UMD deserves financial support from the state of Maryland
Unattended luggage sits outside of Elkton Hall as students move out on March 13, 2020. (Joe Ryan/The Diamondback)
Views expressed in opinion columns are the author’s own.
Hospitals at full capacity, hundreds of thousands of people out of work in the wake of coronavirus; these are things that students have no control over. Many of us who work on campus during the semester and are unable to telework have lost our only source of income. The University of Maryland student crisis fund, which normally receives about two to five applications a week, now receives 70 a day.
Many of the students of this university, just like many other Americans, are struggling financially. And yet, unlike many other Americans, we receive almost nothing from the recent coronavirus stimulus package. If we’re claimed as dependents, we personally do not receive funds from the bill, even if we file and pay taxes. But here’s the kicker: the person claiming us as a dependent will not receive the $500 payment for each child, because the bill only provides funds for dependents under 16 years old.
As should be clear by now, this is not a time where most Americans can afford to waste money. And, frankly, paying for a dorm and dining plan we’re not using is money wasted. I applaud the University System of Maryland for providing partial refunds for parking, dining and housing costs, and the state of Maryland needs to support this endeavor.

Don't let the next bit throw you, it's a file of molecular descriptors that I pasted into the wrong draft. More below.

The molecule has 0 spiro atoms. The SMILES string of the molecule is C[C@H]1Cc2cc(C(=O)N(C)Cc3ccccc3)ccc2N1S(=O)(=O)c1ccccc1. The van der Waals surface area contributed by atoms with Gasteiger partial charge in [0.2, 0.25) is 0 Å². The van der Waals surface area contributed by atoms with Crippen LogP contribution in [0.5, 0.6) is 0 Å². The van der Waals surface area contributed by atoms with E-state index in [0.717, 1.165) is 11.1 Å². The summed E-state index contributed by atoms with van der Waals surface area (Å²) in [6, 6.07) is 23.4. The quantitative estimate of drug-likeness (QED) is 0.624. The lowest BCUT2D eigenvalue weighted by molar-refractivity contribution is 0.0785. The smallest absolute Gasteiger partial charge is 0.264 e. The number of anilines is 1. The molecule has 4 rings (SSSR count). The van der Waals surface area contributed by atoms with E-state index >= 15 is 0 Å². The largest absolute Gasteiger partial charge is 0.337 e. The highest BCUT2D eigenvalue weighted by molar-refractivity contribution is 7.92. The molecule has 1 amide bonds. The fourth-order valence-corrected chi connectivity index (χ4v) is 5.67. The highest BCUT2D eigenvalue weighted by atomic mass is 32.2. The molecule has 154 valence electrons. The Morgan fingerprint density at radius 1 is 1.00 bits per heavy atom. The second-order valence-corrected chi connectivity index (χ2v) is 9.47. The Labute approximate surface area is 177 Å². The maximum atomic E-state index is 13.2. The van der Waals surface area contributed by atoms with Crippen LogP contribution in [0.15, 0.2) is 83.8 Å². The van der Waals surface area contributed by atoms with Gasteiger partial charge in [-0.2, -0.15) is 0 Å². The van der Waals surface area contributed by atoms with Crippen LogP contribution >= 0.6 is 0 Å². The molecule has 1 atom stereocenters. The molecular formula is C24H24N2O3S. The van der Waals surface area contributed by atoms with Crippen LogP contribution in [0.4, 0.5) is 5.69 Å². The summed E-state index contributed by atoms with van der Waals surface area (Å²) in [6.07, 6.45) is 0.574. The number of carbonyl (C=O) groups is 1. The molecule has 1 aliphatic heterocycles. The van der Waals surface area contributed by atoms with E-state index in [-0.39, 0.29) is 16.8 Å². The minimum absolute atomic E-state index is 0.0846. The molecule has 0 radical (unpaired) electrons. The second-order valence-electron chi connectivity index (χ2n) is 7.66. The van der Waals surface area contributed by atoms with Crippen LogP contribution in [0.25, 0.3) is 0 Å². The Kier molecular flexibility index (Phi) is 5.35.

Obviously, these refunds and the overall loss of revenue for the university have an impact, which is why the University System of Maryland — and this university in particular, as the largest campus in the state — needs financial support from the state government. On March 23, Gov. Larry Hogan launched a $175 million economic relief package for small businesses, workers and nonprofits in the state. There should be similar measures taken to support schools in the University System of Maryland at this time, as they do the right thing and refund students and their families.
There are a few reasons for doing this. One, it’s just the right thing to do. Hogan advised the system to move classes online for the remainder of the semester, so the state should be easing the financial strain for these educational institutions. Additionally, the Maryland shelter-in-place order is preventing students from coming back to retrieve their belongings. This is wise, and I support that action in full.
But South Campus Commons residents, for example, shouldn’t be charged rent when they are physically unable to return to campus and move out. Perhaps financial assistance from the state would allow these on-campus apartments to take the burden off students and their families to pay for rooms they aren’t encouraged to live in.
Student payments for parking, housing and dining also allow the university to pay for service workers, cleaning and housekeeping staff, and other essential personnel on this campus. Financial support from the state would allow this university to refund students and their families without those refunds resulting in additional layoffs for staff during these difficult times. I know it’s impossible to account for every person that needs help during this pandemic, but with twelve educational institutions in our university system, this needs to be a priority.
Liyanga de Silva is a senior English and women’s studies major. She can be reached at firstname.lastname@example.org.